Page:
I am discouraged and often amazed at the increase in single mothers in our communities and at the age at which our children are having children. It is time for something to be done to prevent this chain of events.

JUVENILE JUSTICE: What programs do you believe are best suited to preventing delinquency among American Indian youth?

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If more parents and extended family members become involved with their kids’ lives, we’ll start to see some changes.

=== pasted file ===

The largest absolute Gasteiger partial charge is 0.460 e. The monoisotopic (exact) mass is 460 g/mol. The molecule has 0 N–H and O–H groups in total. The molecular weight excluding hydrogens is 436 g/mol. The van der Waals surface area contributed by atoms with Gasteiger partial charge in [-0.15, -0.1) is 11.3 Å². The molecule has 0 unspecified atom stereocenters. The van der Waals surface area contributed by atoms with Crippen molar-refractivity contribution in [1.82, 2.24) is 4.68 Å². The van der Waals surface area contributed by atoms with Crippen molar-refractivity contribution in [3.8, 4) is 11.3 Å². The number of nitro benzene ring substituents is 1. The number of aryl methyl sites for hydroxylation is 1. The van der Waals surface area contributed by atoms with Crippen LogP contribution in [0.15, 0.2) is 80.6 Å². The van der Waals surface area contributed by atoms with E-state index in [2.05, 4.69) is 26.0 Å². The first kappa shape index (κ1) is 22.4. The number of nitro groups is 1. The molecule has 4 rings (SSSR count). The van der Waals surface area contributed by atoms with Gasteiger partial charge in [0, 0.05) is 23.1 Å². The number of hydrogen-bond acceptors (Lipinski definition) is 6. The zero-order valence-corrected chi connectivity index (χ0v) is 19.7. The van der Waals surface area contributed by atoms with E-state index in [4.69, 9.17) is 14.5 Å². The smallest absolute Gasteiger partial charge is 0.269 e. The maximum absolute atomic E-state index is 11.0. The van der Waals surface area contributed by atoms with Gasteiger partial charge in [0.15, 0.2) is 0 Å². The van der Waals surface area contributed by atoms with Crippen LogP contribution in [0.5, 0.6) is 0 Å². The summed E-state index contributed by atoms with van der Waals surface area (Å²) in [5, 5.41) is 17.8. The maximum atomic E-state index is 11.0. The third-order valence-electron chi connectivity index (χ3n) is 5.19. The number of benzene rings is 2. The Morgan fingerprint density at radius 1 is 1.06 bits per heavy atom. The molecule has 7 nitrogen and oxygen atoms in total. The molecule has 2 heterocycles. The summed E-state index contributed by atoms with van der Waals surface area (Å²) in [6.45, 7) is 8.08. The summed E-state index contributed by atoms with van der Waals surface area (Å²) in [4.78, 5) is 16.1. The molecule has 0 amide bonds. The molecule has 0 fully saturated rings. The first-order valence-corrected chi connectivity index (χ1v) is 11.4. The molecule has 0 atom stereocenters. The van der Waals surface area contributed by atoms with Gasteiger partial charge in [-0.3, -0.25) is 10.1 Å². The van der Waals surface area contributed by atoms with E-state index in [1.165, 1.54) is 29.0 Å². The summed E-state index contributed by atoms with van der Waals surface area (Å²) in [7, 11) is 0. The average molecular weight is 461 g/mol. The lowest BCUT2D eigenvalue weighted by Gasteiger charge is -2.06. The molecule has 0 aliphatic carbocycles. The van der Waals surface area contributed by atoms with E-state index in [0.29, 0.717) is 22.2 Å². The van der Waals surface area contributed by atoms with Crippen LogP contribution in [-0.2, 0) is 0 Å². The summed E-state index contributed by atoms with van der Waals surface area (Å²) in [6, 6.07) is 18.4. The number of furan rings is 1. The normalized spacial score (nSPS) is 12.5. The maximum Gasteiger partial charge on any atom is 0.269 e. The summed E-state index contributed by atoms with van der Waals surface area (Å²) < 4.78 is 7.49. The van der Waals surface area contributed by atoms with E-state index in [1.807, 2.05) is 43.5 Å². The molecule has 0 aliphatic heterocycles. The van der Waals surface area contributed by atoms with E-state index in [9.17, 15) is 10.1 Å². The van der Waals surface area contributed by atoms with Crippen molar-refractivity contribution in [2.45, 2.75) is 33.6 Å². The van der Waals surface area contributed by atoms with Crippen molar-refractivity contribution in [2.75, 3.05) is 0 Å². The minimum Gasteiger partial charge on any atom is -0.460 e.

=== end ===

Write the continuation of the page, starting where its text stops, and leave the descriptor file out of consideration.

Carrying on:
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SENATOR CAMPBELL: Successful programs are currently in operation across Indian country, but not that many. The ones that are working are focused on health and educational, vocational, social, and character development. Education and treatment programs geared at youth development are needed, especially programs that incorporate the families into the treatment. For programs to be successful, we need to unite children with their families to work on the family structure and support systems. Let me stress again that I do not believe more programs will solve all of our problems. I do believe that if more parents and extended family members become involved with their kids’ lives on a daily basis, we’ll start to see some changes. Children and youth benefit from the tools and skills they are taught, such as responsible decisionmaking, and when these skills are reinforced in the household, children will adopt them not only as teachings but as principles to live by.